For example this URL links to the ZENBU genome browser view shown above
Multiple views on the same data
Unlike other genome browsers, ZENBU does not need to link the track visualization to specific upload file formats. This means with ZENBU, the user can upload their data once and then manipulate it in ZENBU to create many views with the same data. Where other genome browsers like UCSC or IGV require many different visualization file formats to support each different visualization track style, ZENBU can focus on a few common data interchange file formats (BAM, BED, GTF/GFF, OSCTable). This makes ZENBU more like a bioinformatics processing tool rather than just a visualization tool (genome browser).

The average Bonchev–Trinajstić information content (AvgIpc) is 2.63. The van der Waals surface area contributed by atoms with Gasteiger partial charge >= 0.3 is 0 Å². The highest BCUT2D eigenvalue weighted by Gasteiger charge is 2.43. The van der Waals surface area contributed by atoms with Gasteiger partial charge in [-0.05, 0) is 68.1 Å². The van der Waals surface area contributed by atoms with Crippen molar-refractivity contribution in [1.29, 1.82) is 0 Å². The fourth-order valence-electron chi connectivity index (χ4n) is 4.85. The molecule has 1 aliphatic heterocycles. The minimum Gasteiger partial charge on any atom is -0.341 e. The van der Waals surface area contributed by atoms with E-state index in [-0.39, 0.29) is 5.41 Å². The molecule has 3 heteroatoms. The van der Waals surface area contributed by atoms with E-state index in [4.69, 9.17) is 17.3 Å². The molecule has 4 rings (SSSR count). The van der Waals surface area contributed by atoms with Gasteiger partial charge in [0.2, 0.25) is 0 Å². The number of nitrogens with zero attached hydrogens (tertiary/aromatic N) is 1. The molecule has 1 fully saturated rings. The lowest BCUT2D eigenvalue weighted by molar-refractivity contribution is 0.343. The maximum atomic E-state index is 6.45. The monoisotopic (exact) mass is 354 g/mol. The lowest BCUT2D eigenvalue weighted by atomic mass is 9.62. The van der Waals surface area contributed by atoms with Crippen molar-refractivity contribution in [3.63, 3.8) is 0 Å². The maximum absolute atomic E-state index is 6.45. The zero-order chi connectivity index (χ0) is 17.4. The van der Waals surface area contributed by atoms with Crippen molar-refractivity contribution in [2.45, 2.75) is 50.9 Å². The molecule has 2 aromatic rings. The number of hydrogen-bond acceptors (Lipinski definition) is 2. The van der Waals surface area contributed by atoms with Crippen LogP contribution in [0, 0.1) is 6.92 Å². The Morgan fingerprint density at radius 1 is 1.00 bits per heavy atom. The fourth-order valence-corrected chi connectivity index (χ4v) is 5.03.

Because the data is loaded once and visualization/processing is performed by ZENBU, the data content of all tracks is guaranteed to be synchronized and one can see exactly how each track was made by looking at the ZENBU data processing scripting in each track. This makes the tracks of ZENBU "data transparent"
In this example RNAseq data was loaded once from BAM files and then processed by ZENBU to create 7 different visualization tracks.
For many more examples of how ZENBU can process and visualize the same uploaded data into many different visualizations, please check out both the data processing sections and the experimental case studies sections of the documentation.
Tracks for data visualization and processing
The main aspect of the ZENBU genome browser is the concept of a track. The tracks in ZENBU are completely user definable and encapsulate the concepts of